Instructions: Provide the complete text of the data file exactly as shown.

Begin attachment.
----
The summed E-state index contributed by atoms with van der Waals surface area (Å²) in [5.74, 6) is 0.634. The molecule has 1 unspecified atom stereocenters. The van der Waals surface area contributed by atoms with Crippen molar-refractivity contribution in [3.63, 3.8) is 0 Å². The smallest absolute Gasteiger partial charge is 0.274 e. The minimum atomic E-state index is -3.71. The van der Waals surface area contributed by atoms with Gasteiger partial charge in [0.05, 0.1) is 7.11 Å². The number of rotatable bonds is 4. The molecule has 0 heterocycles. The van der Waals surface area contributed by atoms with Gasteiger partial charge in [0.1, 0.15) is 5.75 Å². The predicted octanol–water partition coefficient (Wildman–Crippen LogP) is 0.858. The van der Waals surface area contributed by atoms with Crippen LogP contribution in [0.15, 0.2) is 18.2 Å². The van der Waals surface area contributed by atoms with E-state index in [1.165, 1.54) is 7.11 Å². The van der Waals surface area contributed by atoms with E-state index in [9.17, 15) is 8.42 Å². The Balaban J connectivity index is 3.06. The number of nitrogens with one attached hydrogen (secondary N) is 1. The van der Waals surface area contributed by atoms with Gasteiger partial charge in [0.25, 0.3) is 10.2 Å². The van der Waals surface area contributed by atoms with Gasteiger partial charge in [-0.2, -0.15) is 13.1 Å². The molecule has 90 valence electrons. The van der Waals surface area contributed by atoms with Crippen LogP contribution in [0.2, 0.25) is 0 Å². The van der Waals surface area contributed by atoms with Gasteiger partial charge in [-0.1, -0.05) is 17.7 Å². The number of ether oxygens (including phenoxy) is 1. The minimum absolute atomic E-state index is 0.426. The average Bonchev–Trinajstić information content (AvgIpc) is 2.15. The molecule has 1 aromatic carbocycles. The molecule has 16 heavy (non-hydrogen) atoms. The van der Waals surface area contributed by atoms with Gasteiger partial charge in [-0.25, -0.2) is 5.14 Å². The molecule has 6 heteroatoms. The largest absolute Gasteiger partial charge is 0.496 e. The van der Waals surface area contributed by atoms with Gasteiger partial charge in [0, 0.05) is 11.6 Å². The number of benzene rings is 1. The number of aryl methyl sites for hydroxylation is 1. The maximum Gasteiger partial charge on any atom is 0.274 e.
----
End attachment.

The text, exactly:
The summed E-state index contributed by atoms with van der Waals surface area (Å²) in [5.74, 6) is 0.634. The molecule has 1 unspecified atom stereocenters. The van der Waals surface area contributed by atoms with Crippen molar-refractivity contribution in [3.63, 3.8) is 0 Å². The smallest absolute Gasteiger partial charge is 0.274 e. The minimum atomic E-state index is -3.71. The van der Waals surface area contributed by atoms with Gasteiger partial charge in [0.05, 0.1) is 7.11 Å². The number of rotatable bonds is 4. The molecule has 0 heterocycles. The van der Waals surface area contributed by atoms with Gasteiger partial charge in [0.1, 0.15) is 5.75 Å². The predicted octanol–water partition coefficient (Wildman–Crippen LogP) is 0.858. The van der Waals surface area contributed by atoms with Crippen LogP contribution in [0.15, 0.2) is 18.2 Å². The van der Waals surface area contributed by atoms with E-state index in [1.165, 1.54) is 7.11 Å². The van der Waals surface area contributed by atoms with E-state index in [9.17, 15) is 8.42 Å². The Balaban J connectivity index is 3.06. The number of nitrogens with one attached hydrogen (secondary N) is 1. The van der Waals surface area contributed by atoms with Gasteiger partial charge in [0.25, 0.3) is 10.2 Å². The van der Waals surface area contributed by atoms with Gasteiger partial charge in [-0.2, -0.15) is 13.1 Å². The molecule has 90 valence electrons. The van der Waals surface area contributed by atoms with Crippen LogP contribution in [0.2, 0.25) is 0 Å². The van der Waals surface area contributed by atoms with Gasteiger partial charge in [-0.1, -0.05) is 17.7 Å². The number of ether oxygens (including phenoxy) is 1. The minimum absolute atomic E-state index is 0.426. The average Bonchev–Trinajstić information content (AvgIpc) is 2.15. The molecule has 1 aromatic carbocycles. The molecule has 16 heavy (non-hydrogen) atoms. The van der Waals surface area contributed by atoms with Gasteiger partial charge in [-0.25, -0.2) is 5.14 Å². The molecule has 6 heteroatoms. The largest absolute Gasteiger partial charge is 0.496 e. The van der Waals surface area contributed by atoms with Gasteiger partial charge in [0, 0.05) is 11.6 Å². The number of benzene rings is 1. The number of aryl methyl sites for hydroxylation is 1. The maximum Gasteiger partial charge on any atom is 0.274 e.